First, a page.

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Property Damage: Overview

When you are involved in a car accident, you can have up to 2 claims – a personal injury claim and a property damage claim (called “PD” in the industry). Property damage refers to the damages to your car, its contents, and other damages that flow out of not having a car to drive.  The property damage claim is the easier of your two claims and can usually be resolved in a couple of weeks.  The claims move very fast compared to personal injury claims in part because insurance companies are paying for you to rent a car and want to get you back in your car as soon as possible.  Most of your PD claim is handled over the phone unlike a PI claim that requires lots of paperwork.  The only paper that will get passed back and forth are things like Repair Estimates, Blue Book quotes, and Appraisals.

Types of Claims For Damage To Your Car

Your property damage claim can actually be one of or a combination of the following:

  1. Collision repair claim – your car was repaired
  2. Diminished value claim  – your car is worth less after an accident
  3. Total loss claim – your car was “totaled out.”

Each type of PD claim has its own page in ClaimClinic.  See the Property Damage Module box on the right to drill down into your type of claim.

Totaled out can mean one of two things.  It can mean your car cannot be physically repaired because of extensive damage or it can mean the cost of repairs exceeds the value of your car.  In either of these two cases your PD settlement will involve arguing with the insurance company on what is the fair market value of your vehicle at the time of the accident, which is what your PD claim is worth.  If your car is declared a total loss by the adjuster, he/she will move the car out of the body shop and to a storage yard for re-sale/salvage purposes.

If your car was repaired, then you may also have a Diminished Value claim (called a “DV claim”). DV is the decrease in your car’s value because it has been in an accident.  When you car is in an accident and/or repaired, it is reported to databases like CarFax.  When you go to sell or trade in your car it will be worth less because the buyer will know it has been in an accident.  If a buyer is looking at two identical cars but one has been in an accident and one has not, the one not in an accident is worth more.  Your DV Claim entitles you to get paid for that decrease in value.  9 times out of 10 the insurance companies will not tell you that you have a right to a DV Claim.  You need to know to ask for it.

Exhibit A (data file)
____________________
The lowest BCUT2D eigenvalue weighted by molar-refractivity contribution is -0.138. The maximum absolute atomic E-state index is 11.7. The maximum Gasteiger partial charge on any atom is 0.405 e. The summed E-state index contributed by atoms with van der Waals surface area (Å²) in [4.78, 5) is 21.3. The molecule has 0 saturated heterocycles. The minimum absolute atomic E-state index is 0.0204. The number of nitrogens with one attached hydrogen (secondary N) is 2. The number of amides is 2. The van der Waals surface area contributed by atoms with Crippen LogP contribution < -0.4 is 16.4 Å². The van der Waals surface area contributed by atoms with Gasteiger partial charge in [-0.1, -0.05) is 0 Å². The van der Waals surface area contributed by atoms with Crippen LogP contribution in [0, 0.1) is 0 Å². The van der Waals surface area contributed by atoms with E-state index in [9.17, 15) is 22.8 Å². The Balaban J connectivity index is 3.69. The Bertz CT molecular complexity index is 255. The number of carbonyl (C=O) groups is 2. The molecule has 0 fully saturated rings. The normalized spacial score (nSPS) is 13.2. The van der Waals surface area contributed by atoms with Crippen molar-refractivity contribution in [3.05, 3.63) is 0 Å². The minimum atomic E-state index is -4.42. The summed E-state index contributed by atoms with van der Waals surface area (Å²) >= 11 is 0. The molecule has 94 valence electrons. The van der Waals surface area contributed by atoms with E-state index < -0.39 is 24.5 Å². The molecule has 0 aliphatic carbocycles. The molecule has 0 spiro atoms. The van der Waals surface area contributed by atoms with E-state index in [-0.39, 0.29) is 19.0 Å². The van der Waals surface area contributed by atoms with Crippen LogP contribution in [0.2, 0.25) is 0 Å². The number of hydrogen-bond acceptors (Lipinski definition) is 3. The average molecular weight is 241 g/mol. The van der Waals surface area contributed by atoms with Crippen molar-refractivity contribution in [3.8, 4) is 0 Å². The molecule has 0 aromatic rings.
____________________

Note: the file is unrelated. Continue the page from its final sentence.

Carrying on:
What’s Covered In A Property Damage Claim

In addition to either repairing or replacing your car, your Property Damage claim also has several sub-components to it.

Loss Of Use

When you lose the ability to drive your car, you incur certain expenses.  These are called “loss of use” and include the costs of a similar rental car.  If the other driver’s insurance company offers to get you a rental car, then you won’t get additional compensation for this component because the insurance company has paid you for this already.

Personal Property

Your PD claim also includes the loss or damage to your personal property.  This includes such things as sunglasses, computers, iPods, cell phones, and ripped clothing.  You are entitled to the current value of the damaged or lost items.  You can try asking for the replacement value, or the cost to re-buy each thing.  You will need to research the prices and then document each for the adjuster.  The adjuster then will most likely discount each item’s new cost to get its current value.